Tuesday, December 10, 2013

The Savior

When Henry David Thoreau was a lad of seventeen, he walked down an empty road through a cow-dotted Massachusetts valley. The road forked. And as you might have expected, before each branch stood a woman.

The woman on the right was handsome, stern, dark-haired, and held a hoe in her hand. The other was just as beautiful, but with features mild as silk: her blue eyes and golden hair were crowned with a ring of roses. This one spoke first:

“My road,” she said, “leads downhill into a valley of eternal spring, where there’s a wood cabin for you staffed by nymphs and surrounded by winding gardens. You will never be hungry there, nor will you lack for music and literature. You might complain that there won’t be anything to your life once you’ve gone there. But go. You’ll be shocked at how quickly your superstitions against pleasure fade once you stop contorting your soul into righteousness. For my name is Vice, a name besmirched by narrow-minded Puritans who, unable to achieve real pleasure in their lives, enshrined renunciation and lived on its sickly-sweet exhaust fumes. Reject that narrowness, and live freely with me."

And now the second:

"My road is harsh and rocky and steep. You will forever toil in the ascent, nor can you expect any food and water except what you find buried in the dusty earth. Will you be rewarded? In one sense no: there is nothing here to delight the vulgar senses. But in another sense, there is nothing better for a soul than steady work, an abandoning of the trivial, and the sublimation of the desires to highest reason. Listen! That way is pleasure, but this way is Life."

Henry hesitated for a moment, looked both women in the eye, and then walked right off the road into the open meadow. He sang a tune to the cows as he went. When the road was far behind him, he laid down by a brook and fell asleep—still in his clothes—under a starry sky.

Moral. Ever since Hercules stood perplexed at the crossroads, his eyebrow-crinkling choice between virtue and vice has controlled our thinking for four thousand years. But there are more worlds than either Kant or Wilde could imagine; more meadows to explore than the ones carefully mown by the philosophers. More directly: be decent, and you can go wherever—and do whatever—you want. So have an adventure, but only if you wouldn't prefer sitting by the fire.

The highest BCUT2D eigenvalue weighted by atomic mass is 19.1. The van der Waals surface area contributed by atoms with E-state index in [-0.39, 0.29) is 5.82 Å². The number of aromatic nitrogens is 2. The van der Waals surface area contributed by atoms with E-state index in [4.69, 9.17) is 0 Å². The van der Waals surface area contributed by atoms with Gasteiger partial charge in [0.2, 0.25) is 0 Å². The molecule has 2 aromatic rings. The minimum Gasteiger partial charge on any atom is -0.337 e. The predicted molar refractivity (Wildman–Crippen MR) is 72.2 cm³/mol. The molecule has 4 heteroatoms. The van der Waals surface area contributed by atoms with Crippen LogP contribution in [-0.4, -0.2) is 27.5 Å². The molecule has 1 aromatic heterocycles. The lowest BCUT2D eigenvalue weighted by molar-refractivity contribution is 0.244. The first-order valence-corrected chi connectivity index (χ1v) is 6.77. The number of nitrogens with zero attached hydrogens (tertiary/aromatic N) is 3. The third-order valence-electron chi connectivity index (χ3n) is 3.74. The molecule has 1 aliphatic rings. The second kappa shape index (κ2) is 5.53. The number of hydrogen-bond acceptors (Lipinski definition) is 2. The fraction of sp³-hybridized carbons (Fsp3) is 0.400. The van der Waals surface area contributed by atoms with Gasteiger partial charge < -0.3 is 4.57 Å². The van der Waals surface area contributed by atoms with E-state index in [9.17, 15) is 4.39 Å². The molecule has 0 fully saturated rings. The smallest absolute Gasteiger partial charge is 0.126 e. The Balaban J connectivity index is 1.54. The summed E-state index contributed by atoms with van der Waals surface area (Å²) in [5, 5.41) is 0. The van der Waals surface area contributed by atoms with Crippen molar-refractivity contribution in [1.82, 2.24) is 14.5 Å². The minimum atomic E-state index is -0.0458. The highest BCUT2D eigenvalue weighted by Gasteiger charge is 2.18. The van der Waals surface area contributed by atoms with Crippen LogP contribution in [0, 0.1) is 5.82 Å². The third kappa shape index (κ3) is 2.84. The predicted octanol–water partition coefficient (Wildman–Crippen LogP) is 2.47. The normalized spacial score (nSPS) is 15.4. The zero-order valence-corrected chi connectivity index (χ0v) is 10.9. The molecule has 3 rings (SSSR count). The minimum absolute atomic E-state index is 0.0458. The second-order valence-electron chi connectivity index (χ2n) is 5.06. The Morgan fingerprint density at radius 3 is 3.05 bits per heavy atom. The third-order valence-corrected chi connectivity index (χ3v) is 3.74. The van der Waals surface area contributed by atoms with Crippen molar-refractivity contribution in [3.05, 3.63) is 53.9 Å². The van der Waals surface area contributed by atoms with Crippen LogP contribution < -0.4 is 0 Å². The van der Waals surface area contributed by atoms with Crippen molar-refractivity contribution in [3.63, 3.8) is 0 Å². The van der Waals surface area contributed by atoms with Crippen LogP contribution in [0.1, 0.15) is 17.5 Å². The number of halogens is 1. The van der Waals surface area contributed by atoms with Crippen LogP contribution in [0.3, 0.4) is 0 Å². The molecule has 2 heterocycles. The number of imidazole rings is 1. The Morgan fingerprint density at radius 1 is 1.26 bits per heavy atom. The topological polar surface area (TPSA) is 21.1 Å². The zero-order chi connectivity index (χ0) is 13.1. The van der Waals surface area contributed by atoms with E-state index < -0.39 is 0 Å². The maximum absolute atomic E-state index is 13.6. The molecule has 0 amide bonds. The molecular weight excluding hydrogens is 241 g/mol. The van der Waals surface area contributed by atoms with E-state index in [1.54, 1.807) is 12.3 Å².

The original sin, which wasn't the choice, but the choosing.

Tuesday, December 3, 2013

The Lesson in the Lake: On Living and Not Living

The most frightening experience of my life, besides creeping through my bear-filled apartment at midnight to wake up my parents, was the first time I opened my eyes under a lake.

About six years ago, on a bright Maine morning in summer camp, I was swimming with a cohort of fellow fourteen-year-olds across the sunny lake, and having an excellent time. Ordinarily, my fear of open water keeps my eyes tightly shut whenever I duck my head under the surface. (I also keep to breaststroke, which involves plenty of exposure to the open air; plus it’s right-side up.)

This day, on the other hand, my impulsive curiosity got the better of me, and like Orpheus turning to see Eurydice, I stared directly downwards and forced my eyes open. Whereupon I, almost alone among mortals, was given a glimpse into the underworld.